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Fear of Saying Yes to Healthcare IT

Posted on February 5, 2016 I Written By

John Lynn is the Founder of the HealthcareScene.com blog network which currently consists of 10 blogs containing over 8000 articles with John having written over 4000 of the articles himself. These EMR and Healthcare IT related articles have been viewed over 16 million times. John also manages Healthcare IT Central and Healthcare IT Today, the leading career Health IT job board and blog. John is co-founder of InfluentialNetworks.com and Physia.com. John is highly involved in social media, and in addition to his blogs can also be found on Twitter: @techguy and @ehrandhit and LinkedIn.

I’ve seen a theme this week in healthcare. The theme keeps coming up and so I thought I’d highlight it here for others to comment on. The following Twitter exchange illustrates the discussion:


This reply is about secure text, but “this” in Nick’s tweet could be a wide variety of tech solutions. So, fill in “this” with your favorite health IT solution.

Andrew Richards responded:

And then I replied:


Andrew is right that there are a lot of solutions out there, but the “gatekeepers” as he calls them are saying no. My tweet was limited to 140 characters, so I highlighted the fear element assciated with not saying yes. However, that definitely simplifies the reason they’re not saying yes. Let’s also be clear that they’re not usually saying no either. They’re just not saying yes (this is is sometimes called misery by sales people).

While I think fear is a major element why the health IT gatekeepers are saying no, there are other reasons. For example, many are so overwhelmed with “bigger” projects that they just don’t have the time to say yes to one more project. Even a project that has great potential to provide value to their organization. I’ve heard some people argue that this is just an excuse. In some cases that may be the case, but in others people really are busy with tons of projects.

Another obstacle I see is that many feel like they’ve been burned by past health IT projects. The front runner for burning people out is EHR. No doubt some really awful EHR implementations have left a black eye on any future healthcare IT projects. If you’d been through some of the awful EHR implementations that were done, you might be afraid of implementing more IT as well.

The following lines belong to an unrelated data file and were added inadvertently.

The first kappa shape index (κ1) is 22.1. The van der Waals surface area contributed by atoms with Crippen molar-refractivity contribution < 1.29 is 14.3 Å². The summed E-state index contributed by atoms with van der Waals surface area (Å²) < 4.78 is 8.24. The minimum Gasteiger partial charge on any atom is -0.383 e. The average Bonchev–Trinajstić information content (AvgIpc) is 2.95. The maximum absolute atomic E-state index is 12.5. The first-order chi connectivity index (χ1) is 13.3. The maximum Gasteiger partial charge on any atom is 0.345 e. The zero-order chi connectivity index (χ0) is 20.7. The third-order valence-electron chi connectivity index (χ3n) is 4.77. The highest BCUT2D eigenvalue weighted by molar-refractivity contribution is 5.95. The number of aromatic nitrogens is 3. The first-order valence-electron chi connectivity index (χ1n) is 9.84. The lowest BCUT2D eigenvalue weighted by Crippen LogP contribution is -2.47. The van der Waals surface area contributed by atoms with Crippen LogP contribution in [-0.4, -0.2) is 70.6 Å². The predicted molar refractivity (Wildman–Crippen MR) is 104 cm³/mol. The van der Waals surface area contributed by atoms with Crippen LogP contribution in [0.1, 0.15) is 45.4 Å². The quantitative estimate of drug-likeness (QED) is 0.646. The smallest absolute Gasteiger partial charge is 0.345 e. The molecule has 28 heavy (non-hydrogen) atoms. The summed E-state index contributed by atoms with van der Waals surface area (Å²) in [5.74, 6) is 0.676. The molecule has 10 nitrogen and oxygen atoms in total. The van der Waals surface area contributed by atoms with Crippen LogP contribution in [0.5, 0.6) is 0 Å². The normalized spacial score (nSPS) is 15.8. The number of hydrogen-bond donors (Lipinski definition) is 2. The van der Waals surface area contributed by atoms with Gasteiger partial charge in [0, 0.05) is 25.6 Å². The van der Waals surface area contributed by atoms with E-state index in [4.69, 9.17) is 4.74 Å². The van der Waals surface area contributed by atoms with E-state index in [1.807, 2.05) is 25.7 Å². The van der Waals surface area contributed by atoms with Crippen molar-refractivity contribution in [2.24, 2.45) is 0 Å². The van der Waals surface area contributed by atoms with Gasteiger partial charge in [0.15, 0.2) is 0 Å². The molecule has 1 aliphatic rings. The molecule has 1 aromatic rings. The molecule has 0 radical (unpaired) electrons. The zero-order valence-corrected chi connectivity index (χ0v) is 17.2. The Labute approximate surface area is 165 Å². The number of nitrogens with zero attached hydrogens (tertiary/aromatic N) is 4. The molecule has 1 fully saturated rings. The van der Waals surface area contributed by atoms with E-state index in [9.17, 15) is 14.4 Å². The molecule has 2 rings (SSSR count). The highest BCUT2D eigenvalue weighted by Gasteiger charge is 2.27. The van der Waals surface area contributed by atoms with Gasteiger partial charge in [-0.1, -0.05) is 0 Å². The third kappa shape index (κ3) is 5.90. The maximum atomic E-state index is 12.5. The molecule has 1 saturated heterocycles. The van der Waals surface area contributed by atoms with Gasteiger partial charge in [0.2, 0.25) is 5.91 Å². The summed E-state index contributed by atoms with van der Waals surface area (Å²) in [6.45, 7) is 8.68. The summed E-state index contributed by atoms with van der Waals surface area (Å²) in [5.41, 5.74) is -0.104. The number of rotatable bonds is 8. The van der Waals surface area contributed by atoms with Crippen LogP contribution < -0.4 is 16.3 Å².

Nick Adkins finished the Twitter exchange with this tweet:


Nick has spent some time at burning man as you can tell from his tweet. However, a passion for improving healthcare and going above and beyond what we’re doing today is a key strategy to saying yes to challenging, but promising projects.

I’d love to hear your thoughts on this subject. Are there other good reasons people should be afraid of implementing new technology? Do we need to overcome this fear? What’s going to help these health IT “gatekeepers” to start saying yes?

EMR Should Make it Easy to Do the Right Thing and Hard to Do the Wrong Thing

Posted on August 16, 2011 I Written By

John Lynn is the Founder of the HealthcareScene.com blog network which currently consists of 10 blogs containing over 8000 articles with John having written over 4000 of the articles himself. These EMR and Healthcare IT related articles have been viewed over 16 million times. John also manages Healthcare IT Central and Healthcare IT Today, the leading career Health IT job board and blog. John is co-founder of InfluentialNetworks.com and Physia.com. John is highly involved in social media, and in addition to his blogs can also be found on Twitter: @techguy and @ehrandhit and LinkedIn.

There’s a really good article by Paul Cerrato on Information Week which tells the story of how a flawed EHR could threaten a patient. While I can’t say I agree completely that the EHR was the cause of the issue described in the article, I do see how an EHR could have possibly prevented the issue if it had been used right.

The article offers the following conclusion:

They hope that these measures will in fact make it “easy for clinicians to do the right thing and hard for them to do the wrong thing.” Among their suggestions:
— Establish an electronic link between operative notes and the EHR problem lists. Doing so would automatically insert “splenectomy” in the latter.
— Use billing data to identify patients who have had the surgery and let the billing data “talk” to the physician through the EHR system, prompting the physician to add that fact to the problem list.

I don’t think these electronic fixes are enough. The real solution is one that nobody in the healthcare reform camp wants to hear: Short of implanting a microchip in every doctor’s head, the simple truth is each clinician needs to see fewer patients and spend more than the typical eight minutes with each of them. And they need more time to manage all the thousands of tasks they have to perform daily. Obviously, this isn’t going to happen anytime soon. But that doesn’t make it any less true.

Those are some good suggestions. Of course, the first suggestions all focus on getting the right information into the EHR so that the doctors have that information when they’re treating the patient. This is a challenge that is really eternal. I do like some of the things they mention. Some of which are already possible.

The last suggestion is a hard pill for healthcare to swallow. More time with patients, in our current reimbursement model, translates to lower pay.